I finally got around to watching the recently finished HBO show "Chernobyl". There was a lot of hype around the mini-series at first, but then the season finale rolled around. At just 5 episodes it didn't take but a month for the show to conclude. And it ended just how it started, on top. It recently overtook the #1 spot on IMDb's top 250 tv shows. Keeping in this in the back of my mind before starting the show, I went in with a lot of expectations. Those expectations were quickly shattered.
Everyone's heard of Chernobyl and recognizes it as a nuclear disaster, and the subject of a very below average horror movie that came out in the mid 2000s. But this show sheds light on the many, many different things going on during the disaster itself as well as throughout Russia. The first episode puts you right in the middle of the Chernobyl as the workers of the Nuclear power plant scramble to find out what is going on, the firefighters that were called to the plant, and the citizens of Chernobyl. It is intense, it is saddening and it is humanizing. After the first episode, you are sent off, on just a 4 episode journey as the men and women tasked with fixing this catastrophe are trying to combat the meltdown itself as well as the communist society that works to cover up everything they're working on. As well as realizing that they will be dead in a few years due to the radiation, they commit their lives to their work (literally).
Once they "stop" the meltdown, now brings the bigger question. Who do you pin it on? This is where most shows could lose an audience. The event itself is done very well and intensely and you are engaged the whole time. But when they scramble to find out who is to blame, many show runners could take a lesser look at that part of the story, or not find the same execution as they did for the earlier episodes. But this is where Chernobyl achieves perfection. The way they smoothly lead into the "investigation" and the secrecy that goes on within the confines of the USSR, causes you to inch further onto the edge of your seat.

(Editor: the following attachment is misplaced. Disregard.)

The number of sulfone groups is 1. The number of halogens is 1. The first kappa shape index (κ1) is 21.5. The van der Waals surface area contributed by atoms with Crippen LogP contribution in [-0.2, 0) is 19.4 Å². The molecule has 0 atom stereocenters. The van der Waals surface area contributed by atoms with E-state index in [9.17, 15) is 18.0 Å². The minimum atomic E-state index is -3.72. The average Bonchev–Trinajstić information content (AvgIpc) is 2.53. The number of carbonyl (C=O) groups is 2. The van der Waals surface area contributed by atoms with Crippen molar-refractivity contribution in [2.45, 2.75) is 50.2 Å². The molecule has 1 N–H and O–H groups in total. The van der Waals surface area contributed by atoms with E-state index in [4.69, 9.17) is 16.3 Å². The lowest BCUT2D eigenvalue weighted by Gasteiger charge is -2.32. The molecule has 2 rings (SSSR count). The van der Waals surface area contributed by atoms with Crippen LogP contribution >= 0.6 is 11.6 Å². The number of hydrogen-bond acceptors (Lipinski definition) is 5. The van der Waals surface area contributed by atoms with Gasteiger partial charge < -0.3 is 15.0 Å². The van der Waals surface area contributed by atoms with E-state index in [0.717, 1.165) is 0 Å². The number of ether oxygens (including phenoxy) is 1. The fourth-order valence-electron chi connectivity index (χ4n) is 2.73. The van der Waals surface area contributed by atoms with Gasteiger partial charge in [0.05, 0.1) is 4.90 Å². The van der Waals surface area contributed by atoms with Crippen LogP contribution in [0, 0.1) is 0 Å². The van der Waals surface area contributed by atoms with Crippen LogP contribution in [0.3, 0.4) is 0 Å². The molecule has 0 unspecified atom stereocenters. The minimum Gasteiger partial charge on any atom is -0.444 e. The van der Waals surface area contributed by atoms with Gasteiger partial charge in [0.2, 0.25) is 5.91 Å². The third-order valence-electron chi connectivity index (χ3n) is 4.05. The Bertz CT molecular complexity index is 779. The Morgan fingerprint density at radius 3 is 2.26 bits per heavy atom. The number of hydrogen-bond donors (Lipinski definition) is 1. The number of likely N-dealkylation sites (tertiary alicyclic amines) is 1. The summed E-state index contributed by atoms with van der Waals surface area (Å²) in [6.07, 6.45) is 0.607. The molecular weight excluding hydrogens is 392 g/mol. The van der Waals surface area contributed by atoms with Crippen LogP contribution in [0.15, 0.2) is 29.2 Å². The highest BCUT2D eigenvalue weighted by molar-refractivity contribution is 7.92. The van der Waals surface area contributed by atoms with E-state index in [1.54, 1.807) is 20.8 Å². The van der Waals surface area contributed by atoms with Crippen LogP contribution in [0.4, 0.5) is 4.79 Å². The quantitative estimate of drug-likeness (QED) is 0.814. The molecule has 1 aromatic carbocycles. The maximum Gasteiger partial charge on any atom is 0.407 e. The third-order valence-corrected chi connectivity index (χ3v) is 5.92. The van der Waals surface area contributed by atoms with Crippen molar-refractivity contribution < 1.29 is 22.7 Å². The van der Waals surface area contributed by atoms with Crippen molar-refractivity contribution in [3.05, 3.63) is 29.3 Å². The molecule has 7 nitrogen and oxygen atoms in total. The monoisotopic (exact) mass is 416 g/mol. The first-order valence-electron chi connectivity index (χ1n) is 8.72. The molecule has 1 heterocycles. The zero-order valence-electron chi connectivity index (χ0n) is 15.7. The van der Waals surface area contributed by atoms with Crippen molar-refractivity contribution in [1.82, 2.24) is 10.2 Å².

I could go on and on about the technical aspects of the show, the cinematography (which is the best I've seen in any TV show... EVER), or the haunting score, but I want to touch on one thing that stood out to me the most. The acting. Chernobyl is the first show that I can think of where there isn't a performance that stands about to me because it is bad. Across the board every single role, small and big, is done with such realism that they achieve what all actors want to achieve, becoming the character. There are only two big names in the show (Stellan Skarsgard and Jared Harris), both of which would have to stick out to me but that may be just because they're the main characters. But you feel like you're living out the event with these people, you truly feel like you're getting a glimpse of what the greatest nuclear catastrophe this world has ever seen was like.
I'm not going to compare this to any other show because it's incomparable, due to it's subject matter. But the execution of the writing, technical aspects and acting is what other show's need to take note of. When the writers of the show took on this project, they were well aware that this story needed to be told in a way that encapsulated all of the different themes the country dealt with. Although a show I will most likely only see once, everyone NEEDS to see this show as soon as you can.